Best Practices in Crimp Applicator Maintenance
Schleuniger recommends preventative maintenance and proper setup to ensure crimp quality
With standards for wire harnesses getting tighter, harness assemblers are increasingly using crimp force monitors to ensure quality connections. However, that technology can only tell you how well the crimping process is working. It can’t make the process better.
Rather, one of the most significant factors in crimp quality is an applicator that is in good condition. Applicator maintenance is essential to any crimping process, but many companies neglect this task or simply don’t know what is needed.
If you follow these recommendations for maintaining applicators, you will ensure high quality output and years of trouble-free performance. This article includes Schleuniger’s recommendations, as well as feedback from suppliers of crimping applicators, including TE Connectivity, Panduit, Molex, Hanke, Applitek and Mechtrix.
All machinery, including crimp applicators, should have a detailed preventive maintenance plan outlining service intervals and required steps. The plan should be well documented and key personnel should be thoroughly trained to ensure it is properly carried out.
The most important, and simplest, part of applicator maintenance is keeping the applicator clean and free from excessive dirt and terminal scraps. Applicators should be cleaned using a soft bristle brush and never with compressed air, as this tends to blow particles into cracks and crevices which could lead to further problems.
Applicators should get a basic cleaning daily or after each shift and a thorough cleaning should be done weekly or every 25,000 cycles. A thorough cleaning requires complete disassembly of the applicator to remove dirt and metal scraps from the tooling, the slides, and the feed track. While the applicator is disassembled, the condition of the crimping dies and anvils should be checked to ensure there is no damage.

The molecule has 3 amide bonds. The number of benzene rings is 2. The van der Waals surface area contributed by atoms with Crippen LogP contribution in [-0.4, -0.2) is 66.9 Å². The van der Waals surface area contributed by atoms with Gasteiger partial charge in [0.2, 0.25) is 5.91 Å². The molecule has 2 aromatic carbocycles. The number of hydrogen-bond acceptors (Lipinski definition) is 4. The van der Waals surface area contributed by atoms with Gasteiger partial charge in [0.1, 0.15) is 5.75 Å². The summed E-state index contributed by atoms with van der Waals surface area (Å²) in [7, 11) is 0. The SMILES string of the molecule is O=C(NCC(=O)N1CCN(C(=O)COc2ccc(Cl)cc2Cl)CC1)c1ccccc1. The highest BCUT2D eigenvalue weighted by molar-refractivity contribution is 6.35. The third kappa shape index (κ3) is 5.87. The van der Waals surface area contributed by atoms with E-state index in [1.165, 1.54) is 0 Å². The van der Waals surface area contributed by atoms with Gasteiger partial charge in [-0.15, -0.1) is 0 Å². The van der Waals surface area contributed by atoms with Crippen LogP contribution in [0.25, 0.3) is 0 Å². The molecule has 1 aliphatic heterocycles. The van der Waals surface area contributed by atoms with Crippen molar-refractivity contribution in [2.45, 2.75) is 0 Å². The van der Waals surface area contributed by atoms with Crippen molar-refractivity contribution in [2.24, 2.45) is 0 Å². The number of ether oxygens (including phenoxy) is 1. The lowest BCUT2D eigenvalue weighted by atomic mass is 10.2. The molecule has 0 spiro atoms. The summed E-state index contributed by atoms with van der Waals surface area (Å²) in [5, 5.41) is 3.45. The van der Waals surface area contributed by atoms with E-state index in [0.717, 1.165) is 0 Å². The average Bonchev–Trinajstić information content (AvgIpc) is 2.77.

Applicators should be lubricated once per day. Synthetic lubricants and greases such as Permatex (with PTFE), Super Lube and Chevron Ultra Duty are commonly recommended. Synthetic motor oil, such as SAE 20 or 30, is also recommended as an inexpensive and easily accessible substitute. Simple 3-in-One Oil is commonly used as well.
A light coating of lubricant is needed on any component that might see friction. The slides and tooling should be thoroughly coated. However, an excess of grease can trap dirt and debris.
A terminal oiler is recommended for gold-plated terminals. Because gold is so soft, it will rub off and start to coat the crimp tooling. Eventually, the buildup causes the terminals to stick excessively in the crimp tooling. A terminal oiler minimizes this buildup.
Sometimes applicators must be taken out of use and stored for a long time. Prior to long-term storage, make sure the applicator is well cleaned, lubricated and wrapped in plastic to prevent rust. This will ensure that it will be in good condition if it is needed again in the future.
Tooling Setup and Maintenance